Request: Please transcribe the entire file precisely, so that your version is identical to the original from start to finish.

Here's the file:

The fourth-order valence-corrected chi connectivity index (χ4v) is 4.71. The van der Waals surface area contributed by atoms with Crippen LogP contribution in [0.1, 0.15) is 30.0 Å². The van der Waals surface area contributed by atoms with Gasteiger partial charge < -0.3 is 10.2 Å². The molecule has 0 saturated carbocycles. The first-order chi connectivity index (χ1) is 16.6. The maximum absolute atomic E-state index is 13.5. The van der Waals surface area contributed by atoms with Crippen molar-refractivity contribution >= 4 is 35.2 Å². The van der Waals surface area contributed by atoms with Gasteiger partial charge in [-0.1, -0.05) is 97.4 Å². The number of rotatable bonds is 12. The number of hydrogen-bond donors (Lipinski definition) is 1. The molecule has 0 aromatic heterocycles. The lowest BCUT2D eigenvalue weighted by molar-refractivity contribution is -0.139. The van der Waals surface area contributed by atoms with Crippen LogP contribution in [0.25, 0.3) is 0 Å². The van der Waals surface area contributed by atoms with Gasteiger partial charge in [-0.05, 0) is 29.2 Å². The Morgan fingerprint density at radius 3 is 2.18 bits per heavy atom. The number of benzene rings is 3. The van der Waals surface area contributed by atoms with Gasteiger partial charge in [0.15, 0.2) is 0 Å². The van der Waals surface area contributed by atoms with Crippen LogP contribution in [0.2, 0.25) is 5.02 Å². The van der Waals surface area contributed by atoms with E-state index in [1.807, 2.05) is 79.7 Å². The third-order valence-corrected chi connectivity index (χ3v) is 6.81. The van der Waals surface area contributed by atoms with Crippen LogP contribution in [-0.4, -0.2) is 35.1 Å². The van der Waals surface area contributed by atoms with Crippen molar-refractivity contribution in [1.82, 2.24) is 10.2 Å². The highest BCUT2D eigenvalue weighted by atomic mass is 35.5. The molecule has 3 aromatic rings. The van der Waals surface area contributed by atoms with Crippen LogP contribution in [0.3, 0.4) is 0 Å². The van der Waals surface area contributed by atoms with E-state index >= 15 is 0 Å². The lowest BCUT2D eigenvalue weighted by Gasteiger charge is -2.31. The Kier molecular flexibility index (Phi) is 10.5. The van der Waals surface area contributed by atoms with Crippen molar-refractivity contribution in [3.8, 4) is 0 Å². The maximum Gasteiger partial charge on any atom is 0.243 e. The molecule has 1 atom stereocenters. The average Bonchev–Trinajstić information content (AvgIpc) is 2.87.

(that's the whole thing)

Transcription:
The fourth-order valence-corrected chi connectivity index (χ4v) is 4.71. The van der Waals surface area contributed by atoms with Crippen LogP contribution in [0.1, 0.15) is 30.0 Å². The van der Waals surface area contributed by atoms with Gasteiger partial charge < -0.3 is 10.2 Å². The molecule has 0 saturated carbocycles. The first-order chi connectivity index (χ1) is 16.6. The maximum absolute atomic E-state index is 13.5. The van der Waals surface area contributed by atoms with Crippen molar-refractivity contribution >= 4 is 35.2 Å². The van der Waals surface area contributed by atoms with Gasteiger partial charge in [-0.1, -0.05) is 97.4 Å². The number of rotatable bonds is 12. The number of hydrogen-bond donors (Lipinski definition) is 1. The molecule has 0 aromatic heterocycles. The lowest BCUT2D eigenvalue weighted by molar-refractivity contribution is -0.139. The van der Waals surface area contributed by atoms with Crippen LogP contribution in [0.25, 0.3) is 0 Å². The van der Waals surface area contributed by atoms with Gasteiger partial charge in [-0.05, 0) is 29.2 Å². The Morgan fingerprint density at radius 3 is 2.18 bits per heavy atom. The number of benzene rings is 3. The van der Waals surface area contributed by atoms with Gasteiger partial charge in [0.15, 0.2) is 0 Å². The van der Waals surface area contributed by atoms with Crippen LogP contribution in [0.2, 0.25) is 5.02 Å². The van der Waals surface area contributed by atoms with E-state index in [1.807, 2.05) is 79.7 Å². The third-order valence-corrected chi connectivity index (χ3v) is 6.81. The van der Waals surface area contributed by atoms with Crippen LogP contribution in [-0.4, -0.2) is 35.1 Å². The van der Waals surface area contributed by atoms with Crippen molar-refractivity contribution in [1.82, 2.24) is 10.2 Å². The highest BCUT2D eigenvalue weighted by atomic mass is 35.5. The molecule has 3 aromatic rings. The van der Waals surface area contributed by atoms with Crippen LogP contribution in [0.3, 0.4) is 0 Å². The van der Waals surface area contributed by atoms with E-state index >= 15 is 0 Å². The lowest BCUT2D eigenvalue weighted by Gasteiger charge is -2.31. The Kier molecular flexibility index (Phi) is 10.5. The van der Waals surface area contributed by atoms with Crippen molar-refractivity contribution in [3.8, 4) is 0 Å². The maximum Gasteiger partial charge on any atom is 0.243 e. The molecule has 1 atom stereocenters. The average Bonchev–Trinajstić information content (AvgIpc) is 2.87.